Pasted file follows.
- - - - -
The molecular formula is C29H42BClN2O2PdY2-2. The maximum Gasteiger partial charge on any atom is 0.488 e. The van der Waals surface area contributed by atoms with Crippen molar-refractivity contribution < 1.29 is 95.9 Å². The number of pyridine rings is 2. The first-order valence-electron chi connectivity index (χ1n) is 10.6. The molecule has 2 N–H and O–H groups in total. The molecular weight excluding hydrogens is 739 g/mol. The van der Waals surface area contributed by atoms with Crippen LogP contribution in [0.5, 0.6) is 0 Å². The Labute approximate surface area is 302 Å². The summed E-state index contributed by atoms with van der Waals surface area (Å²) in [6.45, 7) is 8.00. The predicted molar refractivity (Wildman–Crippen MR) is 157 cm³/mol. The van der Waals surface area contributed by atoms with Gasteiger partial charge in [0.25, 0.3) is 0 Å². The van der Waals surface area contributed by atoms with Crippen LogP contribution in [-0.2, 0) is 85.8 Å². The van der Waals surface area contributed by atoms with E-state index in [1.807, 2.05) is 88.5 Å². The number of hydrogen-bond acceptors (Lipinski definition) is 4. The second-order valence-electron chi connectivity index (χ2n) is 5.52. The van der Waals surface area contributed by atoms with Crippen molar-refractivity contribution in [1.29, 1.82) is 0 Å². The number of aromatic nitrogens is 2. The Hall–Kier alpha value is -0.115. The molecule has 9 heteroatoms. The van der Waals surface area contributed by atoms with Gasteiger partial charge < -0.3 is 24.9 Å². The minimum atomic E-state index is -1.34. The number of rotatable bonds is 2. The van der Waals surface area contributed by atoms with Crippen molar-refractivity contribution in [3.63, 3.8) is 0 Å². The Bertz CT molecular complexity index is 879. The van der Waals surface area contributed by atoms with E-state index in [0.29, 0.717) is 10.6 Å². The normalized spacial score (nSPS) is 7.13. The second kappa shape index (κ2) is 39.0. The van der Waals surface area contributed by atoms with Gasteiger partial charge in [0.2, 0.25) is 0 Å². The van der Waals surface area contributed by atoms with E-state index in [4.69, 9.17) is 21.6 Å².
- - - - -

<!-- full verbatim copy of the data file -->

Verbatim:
The molecular formula is C29H42BClN2O2PdY2-2. The maximum Gasteiger partial charge on any atom is 0.488 e. The van der Waals surface area contributed by atoms with Crippen molar-refractivity contribution < 1.29 is 95.9 Å². The number of pyridine rings is 2. The first-order valence-electron chi connectivity index (χ1n) is 10.6. The molecule has 2 N–H and O–H groups in total. The molecular weight excluding hydrogens is 739 g/mol. The van der Waals surface area contributed by atoms with Crippen LogP contribution in [0.5, 0.6) is 0 Å². The Labute approximate surface area is 302 Å². The summed E-state index contributed by atoms with van der Waals surface area (Å²) in [6.45, 7) is 8.00. The predicted molar refractivity (Wildman–Crippen MR) is 157 cm³/mol. The van der Waals surface area contributed by atoms with Gasteiger partial charge in [0.25, 0.3) is 0 Å². The van der Waals surface area contributed by atoms with Crippen LogP contribution in [-0.2, 0) is 85.8 Å². The van der Waals surface area contributed by atoms with E-state index in [1.807, 2.05) is 88.5 Å². The number of hydrogen-bond acceptors (Lipinski definition) is 4. The second-order valence-electron chi connectivity index (χ2n) is 5.52. The van der Waals surface area contributed by atoms with Crippen molar-refractivity contribution in [1.29, 1.82) is 0 Å². The number of aromatic nitrogens is 2. The Hall–Kier alpha value is -0.115. The molecule has 9 heteroatoms. The van der Waals surface area contributed by atoms with Gasteiger partial charge < -0.3 is 24.9 Å². The minimum atomic E-state index is -1.34. The number of rotatable bonds is 2. The van der Waals surface area contributed by atoms with Crippen molar-refractivity contribution in [3.63, 3.8) is 0 Å². The Bertz CT molecular complexity index is 879. The van der Waals surface area contributed by atoms with E-state index in [0.29, 0.717) is 10.6 Å². The normalized spacial score (nSPS) is 7.13. The second kappa shape index (κ2) is 39.0. The van der Waals surface area contributed by atoms with Gasteiger partial charge in [0.2, 0.25) is 0 Å². The van der Waals surface area contributed by atoms with E-state index in [4.69, 9.17) is 21.6 Å².